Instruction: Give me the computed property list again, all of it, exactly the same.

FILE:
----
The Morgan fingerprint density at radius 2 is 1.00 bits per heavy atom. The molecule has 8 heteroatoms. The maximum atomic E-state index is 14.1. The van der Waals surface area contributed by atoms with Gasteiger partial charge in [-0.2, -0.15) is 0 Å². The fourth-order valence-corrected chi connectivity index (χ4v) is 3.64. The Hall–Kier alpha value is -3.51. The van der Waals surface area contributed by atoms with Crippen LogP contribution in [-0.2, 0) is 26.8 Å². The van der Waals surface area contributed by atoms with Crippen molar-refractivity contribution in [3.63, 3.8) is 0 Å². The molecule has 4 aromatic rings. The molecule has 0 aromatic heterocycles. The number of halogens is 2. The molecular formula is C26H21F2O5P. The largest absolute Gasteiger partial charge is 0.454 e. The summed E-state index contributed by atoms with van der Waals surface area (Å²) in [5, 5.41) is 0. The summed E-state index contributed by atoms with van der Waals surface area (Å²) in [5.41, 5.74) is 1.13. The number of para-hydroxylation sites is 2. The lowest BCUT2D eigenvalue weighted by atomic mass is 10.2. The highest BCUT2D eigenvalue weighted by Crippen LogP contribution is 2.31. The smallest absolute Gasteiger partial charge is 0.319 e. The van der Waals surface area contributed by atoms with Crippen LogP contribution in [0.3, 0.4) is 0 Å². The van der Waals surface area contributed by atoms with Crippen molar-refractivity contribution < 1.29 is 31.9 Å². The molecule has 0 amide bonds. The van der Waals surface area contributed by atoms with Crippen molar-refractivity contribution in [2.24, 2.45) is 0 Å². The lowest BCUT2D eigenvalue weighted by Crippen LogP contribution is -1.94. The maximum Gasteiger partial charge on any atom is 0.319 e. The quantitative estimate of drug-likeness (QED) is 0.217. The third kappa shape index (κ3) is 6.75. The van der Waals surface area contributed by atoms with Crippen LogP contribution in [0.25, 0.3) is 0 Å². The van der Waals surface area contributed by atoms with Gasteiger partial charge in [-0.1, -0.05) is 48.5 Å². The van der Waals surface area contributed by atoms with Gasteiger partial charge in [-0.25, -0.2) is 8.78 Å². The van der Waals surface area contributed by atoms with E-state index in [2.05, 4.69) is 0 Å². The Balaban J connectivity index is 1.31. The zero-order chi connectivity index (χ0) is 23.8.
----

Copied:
The Morgan fingerprint density at radius 2 is 1.00 bits per heavy atom. The molecule has 8 heteroatoms. The maximum atomic E-state index is 14.1. The van der Waals surface area contributed by atoms with Gasteiger partial charge in [-0.2, -0.15) is 0 Å². The fourth-order valence-corrected chi connectivity index (χ4v) is 3.64. The Hall–Kier alpha value is -3.51. The van der Waals surface area contributed by atoms with Crippen LogP contribution in [-0.2, 0) is 26.8 Å². The van der Waals surface area contributed by atoms with Crippen molar-refractivity contribution in [3.63, 3.8) is 0 Å². The molecule has 4 aromatic rings. The molecule has 0 aromatic heterocycles. The number of halogens is 2. The molecular formula is C26H21F2O5P. The largest absolute Gasteiger partial charge is 0.454 e. The summed E-state index contributed by atoms with van der Waals surface area (Å²) in [5, 5.41) is 0. The summed E-state index contributed by atoms with van der Waals surface area (Å²) in [5.41, 5.74) is 1.13. The number of para-hydroxylation sites is 2. The lowest BCUT2D eigenvalue weighted by atomic mass is 10.2. The highest BCUT2D eigenvalue weighted by Crippen LogP contribution is 2.31. The smallest absolute Gasteiger partial charge is 0.319 e. The van der Waals surface area contributed by atoms with Crippen LogP contribution in [0.3, 0.4) is 0 Å². The van der Waals surface area contributed by atoms with Crippen molar-refractivity contribution < 1.29 is 31.9 Å². The molecule has 0 amide bonds. The van der Waals surface area contributed by atoms with Crippen molar-refractivity contribution in [2.24, 2.45) is 0 Å². The lowest BCUT2D eigenvalue weighted by Crippen LogP contribution is -1.94. The maximum Gasteiger partial charge on any atom is 0.319 e. The quantitative estimate of drug-likeness (QED) is 0.217. The third kappa shape index (κ3) is 6.75. The van der Waals surface area contributed by atoms with Crippen LogP contribution in [0.25, 0.3) is 0 Å². The van der Waals surface area contributed by atoms with Gasteiger partial charge in [-0.1, -0.05) is 48.5 Å². The van der Waals surface area contributed by atoms with Gasteiger partial charge in [-0.25, -0.2) is 8.78 Å². The van der Waals surface area contributed by atoms with E-state index in [2.05, 4.69) is 0 Å². The Balaban J connectivity index is 1.31. The zero-order chi connectivity index (χ0) is 23.8.